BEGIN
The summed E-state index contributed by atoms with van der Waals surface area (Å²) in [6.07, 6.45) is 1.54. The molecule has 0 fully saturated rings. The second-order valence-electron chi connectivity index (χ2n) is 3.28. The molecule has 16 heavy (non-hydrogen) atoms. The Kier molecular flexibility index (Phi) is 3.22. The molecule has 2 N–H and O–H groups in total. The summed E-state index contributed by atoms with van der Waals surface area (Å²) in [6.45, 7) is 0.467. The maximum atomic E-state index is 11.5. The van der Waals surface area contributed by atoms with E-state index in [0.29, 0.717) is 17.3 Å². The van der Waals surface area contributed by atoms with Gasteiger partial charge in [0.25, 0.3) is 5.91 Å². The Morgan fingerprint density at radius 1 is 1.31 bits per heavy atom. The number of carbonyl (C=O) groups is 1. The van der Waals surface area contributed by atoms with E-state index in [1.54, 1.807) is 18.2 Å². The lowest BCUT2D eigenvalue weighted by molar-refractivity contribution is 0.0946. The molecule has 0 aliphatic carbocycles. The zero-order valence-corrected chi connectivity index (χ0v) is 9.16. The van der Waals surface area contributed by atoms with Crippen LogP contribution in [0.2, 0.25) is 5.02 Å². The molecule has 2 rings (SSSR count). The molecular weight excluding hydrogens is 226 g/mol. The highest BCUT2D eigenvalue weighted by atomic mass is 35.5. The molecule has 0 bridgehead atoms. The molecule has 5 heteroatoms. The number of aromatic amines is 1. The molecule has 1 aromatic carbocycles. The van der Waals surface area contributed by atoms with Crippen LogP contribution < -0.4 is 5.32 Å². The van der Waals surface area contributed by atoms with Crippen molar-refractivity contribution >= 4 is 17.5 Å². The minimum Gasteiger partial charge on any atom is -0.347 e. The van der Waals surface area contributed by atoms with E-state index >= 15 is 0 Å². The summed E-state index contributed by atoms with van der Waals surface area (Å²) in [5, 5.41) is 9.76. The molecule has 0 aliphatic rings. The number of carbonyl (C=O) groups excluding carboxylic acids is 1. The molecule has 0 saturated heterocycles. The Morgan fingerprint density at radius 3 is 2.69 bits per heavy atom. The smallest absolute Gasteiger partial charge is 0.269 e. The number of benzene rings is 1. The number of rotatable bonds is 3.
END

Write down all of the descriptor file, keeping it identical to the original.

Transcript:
The summed E-state index contributed by atoms with van der Waals surface area (Å²) in [6.07, 6.45) is 1.54. The molecule has 0 fully saturated rings. The second-order valence-electron chi connectivity index (χ2n) is 3.28. The molecule has 16 heavy (non-hydrogen) atoms. The Kier molecular flexibility index (Phi) is 3.22. The molecule has 2 N–H and O–H groups in total. The summed E-state index contributed by atoms with van der Waals surface area (Å²) in [6.45, 7) is 0.467. The maximum atomic E-state index is 11.5. The van der Waals surface area contributed by atoms with E-state index in [0.29, 0.717) is 17.3 Å². The van der Waals surface area contributed by atoms with Gasteiger partial charge in [0.25, 0.3) is 5.91 Å². The Morgan fingerprint density at radius 1 is 1.31 bits per heavy atom. The number of carbonyl (C=O) groups is 1. The van der Waals surface area contributed by atoms with E-state index in [1.54, 1.807) is 18.2 Å². The lowest BCUT2D eigenvalue weighted by molar-refractivity contribution is 0.0946. The molecule has 0 aliphatic carbocycles. The zero-order valence-corrected chi connectivity index (χ0v) is 9.16. The van der Waals surface area contributed by atoms with Crippen LogP contribution in [0.2, 0.25) is 5.02 Å². The molecule has 2 rings (SSSR count). The molecular weight excluding hydrogens is 226 g/mol. The highest BCUT2D eigenvalue weighted by atomic mass is 35.5. The molecule has 0 bridgehead atoms. The molecule has 5 heteroatoms. The number of aromatic amines is 1. The molecule has 1 aromatic carbocycles. The van der Waals surface area contributed by atoms with Crippen LogP contribution < -0.4 is 5.32 Å². The van der Waals surface area contributed by atoms with Crippen molar-refractivity contribution >= 4 is 17.5 Å². The minimum Gasteiger partial charge on any atom is -0.347 e. The van der Waals surface area contributed by atoms with E-state index >= 15 is 0 Å². The summed E-state index contributed by atoms with van der Waals surface area (Å²) in [5, 5.41) is 9.76. The molecule has 0 aliphatic rings. The number of carbonyl (C=O) groups excluding carboxylic acids is 1. The molecule has 0 saturated heterocycles. The Morgan fingerprint density at radius 3 is 2.69 bits per heavy atom. The smallest absolute Gasteiger partial charge is 0.269 e. The number of benzene rings is 1. The number of rotatable bonds is 3.